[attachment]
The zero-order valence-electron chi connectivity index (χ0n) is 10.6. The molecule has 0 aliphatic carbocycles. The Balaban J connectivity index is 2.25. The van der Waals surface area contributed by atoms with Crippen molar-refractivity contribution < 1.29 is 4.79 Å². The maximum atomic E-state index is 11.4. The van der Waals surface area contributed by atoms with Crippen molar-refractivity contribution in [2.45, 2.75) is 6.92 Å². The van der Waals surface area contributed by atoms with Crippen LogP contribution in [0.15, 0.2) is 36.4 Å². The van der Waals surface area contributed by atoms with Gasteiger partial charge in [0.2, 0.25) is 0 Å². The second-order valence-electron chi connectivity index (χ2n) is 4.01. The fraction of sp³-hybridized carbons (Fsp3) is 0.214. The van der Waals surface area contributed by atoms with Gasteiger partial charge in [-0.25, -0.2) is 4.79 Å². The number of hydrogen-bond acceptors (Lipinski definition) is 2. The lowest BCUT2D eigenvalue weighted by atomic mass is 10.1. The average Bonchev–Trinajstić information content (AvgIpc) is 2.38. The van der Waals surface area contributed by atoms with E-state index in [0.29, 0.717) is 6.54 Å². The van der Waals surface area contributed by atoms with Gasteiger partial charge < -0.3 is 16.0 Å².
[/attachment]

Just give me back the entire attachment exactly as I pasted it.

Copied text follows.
The zero-order valence-electron chi connectivity index (χ0n) is 10.6. The molecule has 0 aliphatic carbocycles. The Balaban J connectivity index is 2.25. The van der Waals surface area contributed by atoms with Crippen molar-refractivity contribution < 1.29 is 4.79 Å². The maximum atomic E-state index is 11.4. The van der Waals surface area contributed by atoms with Crippen molar-refractivity contribution in [2.45, 2.75) is 6.92 Å². The van der Waals surface area contributed by atoms with Crippen LogP contribution in [0.15, 0.2) is 36.4 Å². The van der Waals surface area contributed by atoms with Gasteiger partial charge in [0.2, 0.25) is 0 Å². The second-order valence-electron chi connectivity index (χ2n) is 4.01. The fraction of sp³-hybridized carbons (Fsp3) is 0.214. The van der Waals surface area contributed by atoms with Gasteiger partial charge in [-0.25, -0.2) is 4.79 Å². The number of hydrogen-bond acceptors (Lipinski definition) is 2. The lowest BCUT2D eigenvalue weighted by atomic mass is 10.1. The average Bonchev–Trinajstić information content (AvgIpc) is 2.38. The van der Waals surface area contributed by atoms with E-state index in [0.29, 0.717) is 6.54 Å². The van der Waals surface area contributed by atoms with Gasteiger partial charge < -0.3 is 16.0 Å².